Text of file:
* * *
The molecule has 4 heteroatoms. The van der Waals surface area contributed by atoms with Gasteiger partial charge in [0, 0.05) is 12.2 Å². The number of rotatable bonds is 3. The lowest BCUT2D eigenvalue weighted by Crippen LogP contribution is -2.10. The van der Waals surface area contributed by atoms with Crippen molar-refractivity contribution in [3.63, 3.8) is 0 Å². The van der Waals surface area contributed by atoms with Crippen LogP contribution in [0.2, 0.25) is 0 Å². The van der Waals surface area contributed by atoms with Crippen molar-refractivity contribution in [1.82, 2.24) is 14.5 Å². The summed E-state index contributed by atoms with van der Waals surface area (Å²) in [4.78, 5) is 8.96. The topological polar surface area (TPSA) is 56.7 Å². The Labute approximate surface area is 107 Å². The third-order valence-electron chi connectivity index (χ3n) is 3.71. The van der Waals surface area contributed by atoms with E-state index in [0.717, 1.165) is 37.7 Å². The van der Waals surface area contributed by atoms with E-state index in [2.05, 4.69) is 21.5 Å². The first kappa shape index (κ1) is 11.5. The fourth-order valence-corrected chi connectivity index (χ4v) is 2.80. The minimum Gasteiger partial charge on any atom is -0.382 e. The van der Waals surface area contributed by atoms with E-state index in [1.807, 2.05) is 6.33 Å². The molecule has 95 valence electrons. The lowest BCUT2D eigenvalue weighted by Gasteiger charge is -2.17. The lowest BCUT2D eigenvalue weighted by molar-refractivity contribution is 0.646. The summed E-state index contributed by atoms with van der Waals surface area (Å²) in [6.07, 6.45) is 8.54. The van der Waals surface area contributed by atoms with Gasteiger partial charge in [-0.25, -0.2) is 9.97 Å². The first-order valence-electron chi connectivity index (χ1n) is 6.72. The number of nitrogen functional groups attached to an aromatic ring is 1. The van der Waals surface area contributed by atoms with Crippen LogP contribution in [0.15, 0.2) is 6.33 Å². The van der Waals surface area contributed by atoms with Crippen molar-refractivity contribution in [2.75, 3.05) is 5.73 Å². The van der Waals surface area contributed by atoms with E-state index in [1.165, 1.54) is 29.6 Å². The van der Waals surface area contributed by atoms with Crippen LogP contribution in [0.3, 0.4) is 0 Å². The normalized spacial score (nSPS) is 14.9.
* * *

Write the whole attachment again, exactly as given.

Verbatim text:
The molecule has 4 heteroatoms. The van der Waals surface area contributed by atoms with Gasteiger partial charge in [0, 0.05) is 12.2 Å². The number of rotatable bonds is 3. The lowest BCUT2D eigenvalue weighted by Crippen LogP contribution is -2.10. The van der Waals surface area contributed by atoms with Crippen molar-refractivity contribution in [3.63, 3.8) is 0 Å². The van der Waals surface area contributed by atoms with Crippen LogP contribution in [0.2, 0.25) is 0 Å². The van der Waals surface area contributed by atoms with Crippen molar-refractivity contribution in [1.82, 2.24) is 14.5 Å². The summed E-state index contributed by atoms with van der Waals surface area (Å²) in [4.78, 5) is 8.96. The topological polar surface area (TPSA) is 56.7 Å². The Labute approximate surface area is 107 Å². The third-order valence-electron chi connectivity index (χ3n) is 3.71. The van der Waals surface area contributed by atoms with E-state index in [0.717, 1.165) is 37.7 Å². The van der Waals surface area contributed by atoms with E-state index in [2.05, 4.69) is 21.5 Å². The first kappa shape index (κ1) is 11.5. The fourth-order valence-corrected chi connectivity index (χ4v) is 2.80. The minimum Gasteiger partial charge on any atom is -0.382 e. The van der Waals surface area contributed by atoms with E-state index in [1.807, 2.05) is 6.33 Å². The molecule has 95 valence electrons. The lowest BCUT2D eigenvalue weighted by Gasteiger charge is -2.17. The lowest BCUT2D eigenvalue weighted by molar-refractivity contribution is 0.646. The summed E-state index contributed by atoms with van der Waals surface area (Å²) in [6.07, 6.45) is 8.54. The van der Waals surface area contributed by atoms with Gasteiger partial charge in [-0.25, -0.2) is 9.97 Å². The first-order valence-electron chi connectivity index (χ1n) is 6.72. The number of nitrogen functional groups attached to an aromatic ring is 1. The van der Waals surface area contributed by atoms with Crippen LogP contribution in [0.15, 0.2) is 6.33 Å². The van der Waals surface area contributed by atoms with Crippen molar-refractivity contribution in [2.75, 3.05) is 5.73 Å². The van der Waals surface area contributed by atoms with E-state index in [1.165, 1.54) is 29.6 Å². The van der Waals surface area contributed by atoms with Crippen LogP contribution in [0.3, 0.4) is 0 Å². The normalized spacial score (nSPS) is 14.9.